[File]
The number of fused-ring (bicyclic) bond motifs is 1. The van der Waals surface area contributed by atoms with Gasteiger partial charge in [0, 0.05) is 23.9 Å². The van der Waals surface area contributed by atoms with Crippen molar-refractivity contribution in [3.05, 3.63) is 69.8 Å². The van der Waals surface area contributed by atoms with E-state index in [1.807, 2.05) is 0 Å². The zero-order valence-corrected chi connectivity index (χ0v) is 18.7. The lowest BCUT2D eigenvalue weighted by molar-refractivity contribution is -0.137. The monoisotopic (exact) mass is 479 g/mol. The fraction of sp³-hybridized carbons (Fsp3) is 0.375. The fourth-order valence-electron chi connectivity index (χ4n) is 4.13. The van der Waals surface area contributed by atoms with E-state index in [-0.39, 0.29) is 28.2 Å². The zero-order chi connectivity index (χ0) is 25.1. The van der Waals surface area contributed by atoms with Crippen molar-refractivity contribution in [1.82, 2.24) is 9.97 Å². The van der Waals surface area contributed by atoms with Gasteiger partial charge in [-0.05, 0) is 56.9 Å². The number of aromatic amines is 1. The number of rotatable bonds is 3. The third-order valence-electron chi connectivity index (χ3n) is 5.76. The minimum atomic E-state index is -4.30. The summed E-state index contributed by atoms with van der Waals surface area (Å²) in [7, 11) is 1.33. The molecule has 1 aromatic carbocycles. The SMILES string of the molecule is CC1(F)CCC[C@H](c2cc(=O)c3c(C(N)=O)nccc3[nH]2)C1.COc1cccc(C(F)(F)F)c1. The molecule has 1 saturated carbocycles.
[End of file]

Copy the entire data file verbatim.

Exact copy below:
The number of fused-ring (bicyclic) bond motifs is 1. The van der Waals surface area contributed by atoms with Gasteiger partial charge in [0, 0.05) is 23.9 Å². The van der Waals surface area contributed by atoms with Crippen molar-refractivity contribution in [3.05, 3.63) is 69.8 Å². The van der Waals surface area contributed by atoms with E-state index in [1.807, 2.05) is 0 Å². The zero-order valence-corrected chi connectivity index (χ0v) is 18.7. The lowest BCUT2D eigenvalue weighted by molar-refractivity contribution is -0.137. The monoisotopic (exact) mass is 479 g/mol. The fraction of sp³-hybridized carbons (Fsp3) is 0.375. The fourth-order valence-electron chi connectivity index (χ4n) is 4.13. The van der Waals surface area contributed by atoms with E-state index in [-0.39, 0.29) is 28.2 Å². The zero-order chi connectivity index (χ0) is 25.1. The van der Waals surface area contributed by atoms with Crippen molar-refractivity contribution in [1.82, 2.24) is 9.97 Å². The van der Waals surface area contributed by atoms with Gasteiger partial charge in [-0.05, 0) is 56.9 Å². The number of aromatic amines is 1. The number of rotatable bonds is 3. The third-order valence-electron chi connectivity index (χ3n) is 5.76. The minimum atomic E-state index is -4.30. The summed E-state index contributed by atoms with van der Waals surface area (Å²) in [7, 11) is 1.33. The molecule has 1 aromatic carbocycles. The SMILES string of the molecule is CC1(F)CCC[C@H](c2cc(=O)c3c(C(N)=O)nccc3[nH]2)C1.COc1cccc(C(F)(F)F)c1. The molecule has 1 saturated carbocycles.